On November 29, 2019, the German Parliament passed a bill which amends an existing anti-money laundering directive to allow German banks to both sell and store cryptocurrencies. The new law will take effect January 1, 2020, though certain requirements must first be met through the country’s financial regulator.
Earlier today, the German parliament approved legislation which enables banks to both sell and store cryptocurrencies. At the beginning of the month, the bill was approved by the parliament’s lower house — the Bundestag — and has now seen approval by the upper house, the Bundesrat.
The new law will take effect January 1st, 2020. For both banks and existing cryptocurrency custody providers, certain measures will need to be satisfied — including the acquisition of a license from Germany’s financial regulator BaFin — by the end of the year. This includes popular exchanges such as Binance and Kraken, if they wish to continue doing business in Germany.
In order to obtain the necessary approval and licensing, companies will have to fulfill specific requirements. They must have a legal German entity — comprised of at least two directors who operate in Germany — by the start of 2020.
BaFin also needs to be aware of the intent to provide cryptocurrency custody services by the end of March 2020, with a complete application submitted by the end of November 2020. To take things a step further, any cryptocurrency custodians who are not an established German legal entity by January 2nd 2020 will be deemed illegal.
Currently, German banks are prohibited from possessing cryptocurrencies. This stems from a European Union Anti-Money Laundering Directive. Now however, the directive will be amended, allowing banks to not only store cryptocurrencies but to legally sell them to both retail and institutional investors.
“Germany leads the way in crypto regulation, for sure. This leads to institutional investors coming to Germany, as they want security and regulation. Germany is well on its way to becoming a crypto-heaven.”
Hildebrandt also added,
“If you can hold [cryptocurrencies] in your bank account, that is massive for adoption. I believe that this will act as a role model for all the other laws that will be coming into force Europe wide. Germany is driving crypto adoption forward and wants to play a leading role in Europe as well. One of the key challenges is keeping private keys safe.”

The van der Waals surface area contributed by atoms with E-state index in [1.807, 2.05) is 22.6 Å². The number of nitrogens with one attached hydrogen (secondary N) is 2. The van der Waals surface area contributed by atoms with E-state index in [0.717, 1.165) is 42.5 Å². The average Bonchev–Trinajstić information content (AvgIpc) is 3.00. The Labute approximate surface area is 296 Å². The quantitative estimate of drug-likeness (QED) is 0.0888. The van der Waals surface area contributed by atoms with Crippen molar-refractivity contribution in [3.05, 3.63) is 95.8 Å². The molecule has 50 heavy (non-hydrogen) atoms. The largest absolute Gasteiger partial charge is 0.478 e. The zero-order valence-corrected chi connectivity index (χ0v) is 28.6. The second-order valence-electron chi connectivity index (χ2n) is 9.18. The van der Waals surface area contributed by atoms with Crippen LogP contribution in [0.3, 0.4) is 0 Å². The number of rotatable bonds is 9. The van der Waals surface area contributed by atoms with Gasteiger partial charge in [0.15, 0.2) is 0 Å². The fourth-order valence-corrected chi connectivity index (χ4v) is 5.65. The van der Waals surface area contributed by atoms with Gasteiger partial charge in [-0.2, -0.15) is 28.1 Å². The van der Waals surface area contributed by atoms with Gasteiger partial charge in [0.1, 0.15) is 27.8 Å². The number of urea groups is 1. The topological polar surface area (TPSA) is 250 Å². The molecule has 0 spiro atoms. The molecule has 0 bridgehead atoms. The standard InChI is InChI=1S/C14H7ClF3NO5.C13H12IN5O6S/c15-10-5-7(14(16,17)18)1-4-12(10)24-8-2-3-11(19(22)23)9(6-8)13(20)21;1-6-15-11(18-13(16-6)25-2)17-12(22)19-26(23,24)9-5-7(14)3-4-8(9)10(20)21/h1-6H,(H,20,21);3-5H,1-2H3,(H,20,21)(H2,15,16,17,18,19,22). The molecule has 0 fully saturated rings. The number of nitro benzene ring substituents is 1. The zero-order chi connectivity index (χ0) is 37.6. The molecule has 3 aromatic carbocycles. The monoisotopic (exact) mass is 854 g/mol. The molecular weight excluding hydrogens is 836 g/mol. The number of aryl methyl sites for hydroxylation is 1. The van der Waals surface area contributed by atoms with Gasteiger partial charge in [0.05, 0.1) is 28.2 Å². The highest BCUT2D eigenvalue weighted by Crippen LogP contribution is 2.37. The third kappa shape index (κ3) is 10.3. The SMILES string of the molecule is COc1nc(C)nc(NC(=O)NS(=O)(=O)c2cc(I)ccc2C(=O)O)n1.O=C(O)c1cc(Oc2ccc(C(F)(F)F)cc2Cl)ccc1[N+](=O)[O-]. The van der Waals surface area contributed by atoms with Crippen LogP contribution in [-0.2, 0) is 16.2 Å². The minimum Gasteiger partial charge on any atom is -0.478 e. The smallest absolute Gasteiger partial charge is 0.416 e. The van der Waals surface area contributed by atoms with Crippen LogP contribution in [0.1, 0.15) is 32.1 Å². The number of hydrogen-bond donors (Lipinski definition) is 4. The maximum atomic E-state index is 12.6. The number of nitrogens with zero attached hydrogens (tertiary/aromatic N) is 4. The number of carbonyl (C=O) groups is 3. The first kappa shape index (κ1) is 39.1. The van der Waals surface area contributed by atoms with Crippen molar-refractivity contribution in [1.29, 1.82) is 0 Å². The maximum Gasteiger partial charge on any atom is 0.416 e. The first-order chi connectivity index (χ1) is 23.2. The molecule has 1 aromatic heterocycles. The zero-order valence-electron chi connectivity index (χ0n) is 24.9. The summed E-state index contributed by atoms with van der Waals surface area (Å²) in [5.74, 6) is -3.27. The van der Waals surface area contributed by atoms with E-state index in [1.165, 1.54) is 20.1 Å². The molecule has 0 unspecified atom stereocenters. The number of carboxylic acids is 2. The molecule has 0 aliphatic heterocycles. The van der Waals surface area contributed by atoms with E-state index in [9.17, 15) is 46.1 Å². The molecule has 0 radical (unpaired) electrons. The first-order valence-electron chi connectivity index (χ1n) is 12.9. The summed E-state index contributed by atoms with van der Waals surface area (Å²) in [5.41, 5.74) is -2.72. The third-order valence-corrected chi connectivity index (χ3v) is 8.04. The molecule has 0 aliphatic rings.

Germany and BaFin have also shown strong support for security tokens as well. This new form of raising capital leverages the benefits of blockchain technology — as seen in the popular Initial Coin Offering (ICO) — while declaring itself a securities offering. As such an offering, it is therefore subject to the stringent laws and regulations that come with fundraising.
Numerous security token offerings (STOs) have been approved by BaFin, from the likes of StartMark, Neufund, and BitBond. Despite the legality of STOs, many financial regulators across the globe remain hesitant to support the new offering type due to the ICO’s clouded nature in terms of legalities.
Yet this is not the case in Germany. The jurisdiction has made headlines in the security token space, and now continues to make headlines in the larger cryptocurrency space. The country is indeed taking a proactive approach in what seems to become an attempt to create a hub for blockchain-powered innovation.
Though right next door, the French government is doing something similar. Perhaps in western Europe, the race is on.
What do you think about Germany passing a bill to allow banks to sell and store cryptocurrencies? We want to know what you think in the comments section below.
Image courtesy of Germany Travel.
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